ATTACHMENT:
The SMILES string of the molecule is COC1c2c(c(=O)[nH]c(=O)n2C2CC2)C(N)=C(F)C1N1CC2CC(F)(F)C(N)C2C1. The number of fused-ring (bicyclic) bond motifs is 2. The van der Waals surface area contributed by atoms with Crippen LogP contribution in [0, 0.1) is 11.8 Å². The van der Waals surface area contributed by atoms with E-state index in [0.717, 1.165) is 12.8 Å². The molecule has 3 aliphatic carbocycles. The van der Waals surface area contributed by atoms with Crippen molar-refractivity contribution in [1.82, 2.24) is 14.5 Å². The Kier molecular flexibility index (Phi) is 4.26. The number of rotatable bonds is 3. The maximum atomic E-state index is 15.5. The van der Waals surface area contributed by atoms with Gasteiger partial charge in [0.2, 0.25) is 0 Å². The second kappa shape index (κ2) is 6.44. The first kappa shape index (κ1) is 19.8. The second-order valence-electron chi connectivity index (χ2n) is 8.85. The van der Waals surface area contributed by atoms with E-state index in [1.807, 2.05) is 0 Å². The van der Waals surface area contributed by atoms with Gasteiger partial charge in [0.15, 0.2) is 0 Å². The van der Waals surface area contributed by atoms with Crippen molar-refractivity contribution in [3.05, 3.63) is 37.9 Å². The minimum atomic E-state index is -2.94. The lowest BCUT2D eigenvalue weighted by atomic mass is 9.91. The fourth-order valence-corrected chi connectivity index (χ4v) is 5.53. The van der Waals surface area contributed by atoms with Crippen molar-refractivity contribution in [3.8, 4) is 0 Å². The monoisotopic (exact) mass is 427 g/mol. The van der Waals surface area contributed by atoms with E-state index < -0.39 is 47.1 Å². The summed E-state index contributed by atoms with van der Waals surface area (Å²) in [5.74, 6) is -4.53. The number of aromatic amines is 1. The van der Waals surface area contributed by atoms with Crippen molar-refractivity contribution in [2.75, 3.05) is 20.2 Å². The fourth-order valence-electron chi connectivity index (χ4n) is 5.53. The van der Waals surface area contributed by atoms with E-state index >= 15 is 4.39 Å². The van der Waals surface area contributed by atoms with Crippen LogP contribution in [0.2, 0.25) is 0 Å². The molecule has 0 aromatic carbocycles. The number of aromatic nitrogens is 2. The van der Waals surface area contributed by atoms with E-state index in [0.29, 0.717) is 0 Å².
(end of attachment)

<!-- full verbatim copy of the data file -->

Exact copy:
The SMILES string of the molecule is COC1c2c(c(=O)[nH]c(=O)n2C2CC2)C(N)=C(F)C1N1CC2CC(F)(F)C(N)C2C1. The number of fused-ring (bicyclic) bond motifs is 2. The van der Waals surface area contributed by atoms with Crippen LogP contribution in [0, 0.1) is 11.8 Å². The van der Waals surface area contributed by atoms with E-state index in [0.717, 1.165) is 12.8 Å². The molecule has 3 aliphatic carbocycles. The van der Waals surface area contributed by atoms with Crippen molar-refractivity contribution in [1.82, 2.24) is 14.5 Å². The Kier molecular flexibility index (Phi) is 4.26. The number of rotatable bonds is 3. The maximum atomic E-state index is 15.5. The van der Waals surface area contributed by atoms with Gasteiger partial charge in [0.2, 0.25) is 0 Å². The second kappa shape index (κ2) is 6.44. The first kappa shape index (κ1) is 19.8. The second-order valence-electron chi connectivity index (χ2n) is 8.85. The van der Waals surface area contributed by atoms with E-state index in [1.807, 2.05) is 0 Å². The van der Waals surface area contributed by atoms with Gasteiger partial charge in [0.15, 0.2) is 0 Å². The van der Waals surface area contributed by atoms with Crippen molar-refractivity contribution in [3.05, 3.63) is 37.9 Å². The minimum atomic E-state index is -2.94. The lowest BCUT2D eigenvalue weighted by atomic mass is 9.91. The fourth-order valence-corrected chi connectivity index (χ4v) is 5.53. The van der Waals surface area contributed by atoms with Crippen molar-refractivity contribution in [3.8, 4) is 0 Å². The monoisotopic (exact) mass is 427 g/mol. The van der Waals surface area contributed by atoms with E-state index < -0.39 is 47.1 Å². The summed E-state index contributed by atoms with van der Waals surface area (Å²) in [5.74, 6) is -4.53. The number of aromatic amines is 1. The van der Waals surface area contributed by atoms with Crippen molar-refractivity contribution in [2.75, 3.05) is 20.2 Å². The fourth-order valence-electron chi connectivity index (χ4n) is 5.53. The van der Waals surface area contributed by atoms with E-state index >= 15 is 4.39 Å². The van der Waals surface area contributed by atoms with Crippen LogP contribution in [0.2, 0.25) is 0 Å². The molecule has 0 aromatic carbocycles. The number of aromatic nitrogens is 2. The van der Waals surface area contributed by atoms with E-state index in [0.29, 0.717) is 0 Å².